Funny enough, there was a time when I considered transferring out of this program because I initially wanted to go to another school, but I stayed because of faculty like Dr.Bob, Sarah Schulz, Ph.D., and Dr. Redcross, as I appreciated their approach to pedagogy and praxis. I love the way that our program can be critical of the medical model and how the professors inspire their students and provide opportunities such as this project to help us develop experience in the field. 

Samuel Merhaut '21 '25

Major: B.A. in Psychology, Ph.D. in Critical Psychology

What did you contribute to this project?

I wrote a few pages about the practical application of community psychology in my work as a street population outreach worker, particularly as it concerns a harm reduction approach to the work and the ethics of mobilizing the concept of communitas. I wanted to offer a brief, reflexive piece about the implementation of the ideas we’re promoting without necessarily locating ubiquitous, comprehensive solutions to the events and problems I encounter in my work within them. 

What did you learn from this experience?

Since this is my first contribution to a publication, I learned about the publication process and caught a small glimpse of what it looks like from the “et al” perspective. I look forward to doing work like this again in the future. 

What does it mean to you to contribute to this type of work while you’re in school?

I know that publishing is the expectation for doctoral students, so I’m relieved to have been a part of something that will be floating about in the deep, vast sea of academic literature. Hopefully, someone comes across it and is challenged by the possibility of a different way to conceptualize and be with people. It’s also very exciting to be writing and publishing with the people I’ve learned alongside and from in the department. I think that most of us would agree that we prefer a “boots on the ground” approach to the concepts we care about; learning, writing, and publishing are only the very beginnings of the project we wish to work towards. Our scholastic work is only as good as the difference we strive to make with our activism and our work. This publication means we have only just begun what I hope is a lifetime of work towards radical, transformative potentials, seeking to be the disruptive element for metastable, reductionistic and totalizing ways that we might otherwise think about and work with people.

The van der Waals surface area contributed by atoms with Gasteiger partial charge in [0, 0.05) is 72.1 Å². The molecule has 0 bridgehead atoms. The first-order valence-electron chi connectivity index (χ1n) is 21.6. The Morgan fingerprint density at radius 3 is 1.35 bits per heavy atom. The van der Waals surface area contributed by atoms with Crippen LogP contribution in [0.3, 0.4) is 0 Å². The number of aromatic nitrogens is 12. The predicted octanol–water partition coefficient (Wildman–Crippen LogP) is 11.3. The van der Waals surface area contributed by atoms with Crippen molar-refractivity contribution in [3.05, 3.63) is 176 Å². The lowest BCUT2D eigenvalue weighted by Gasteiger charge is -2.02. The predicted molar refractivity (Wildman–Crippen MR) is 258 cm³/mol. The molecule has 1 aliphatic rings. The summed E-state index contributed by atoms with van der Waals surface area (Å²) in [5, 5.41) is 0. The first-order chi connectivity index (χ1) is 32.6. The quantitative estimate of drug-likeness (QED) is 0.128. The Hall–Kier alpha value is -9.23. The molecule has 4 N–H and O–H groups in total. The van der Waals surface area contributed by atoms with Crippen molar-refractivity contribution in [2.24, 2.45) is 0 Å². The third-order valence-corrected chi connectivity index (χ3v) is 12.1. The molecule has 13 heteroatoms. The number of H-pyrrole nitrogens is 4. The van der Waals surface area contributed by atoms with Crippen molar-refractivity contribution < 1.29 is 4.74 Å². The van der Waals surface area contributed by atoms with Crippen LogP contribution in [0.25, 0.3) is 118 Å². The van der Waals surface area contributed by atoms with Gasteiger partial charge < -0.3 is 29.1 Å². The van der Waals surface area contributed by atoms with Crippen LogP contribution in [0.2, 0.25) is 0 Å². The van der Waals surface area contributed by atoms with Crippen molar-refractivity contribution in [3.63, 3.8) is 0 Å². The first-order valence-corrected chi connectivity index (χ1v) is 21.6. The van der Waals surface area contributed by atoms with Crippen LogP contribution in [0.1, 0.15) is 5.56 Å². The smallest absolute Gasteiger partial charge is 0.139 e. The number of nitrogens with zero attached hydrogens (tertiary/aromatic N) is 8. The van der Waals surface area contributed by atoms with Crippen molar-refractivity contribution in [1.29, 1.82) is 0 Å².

Learn more about community psychology in this video with Brent Dean Robbins, Ph.D.:

Read more about Point Park's psychology programs:


More About: success story, School of Arts and Sciences, Psy.D. in clinical-community psychology, psychology, Psy.D. in clinical psychology, faculty research, M.A. in clinical-community psychology, faculty, Confluence Psychology Alliance, M.A. in community psychology, child psychology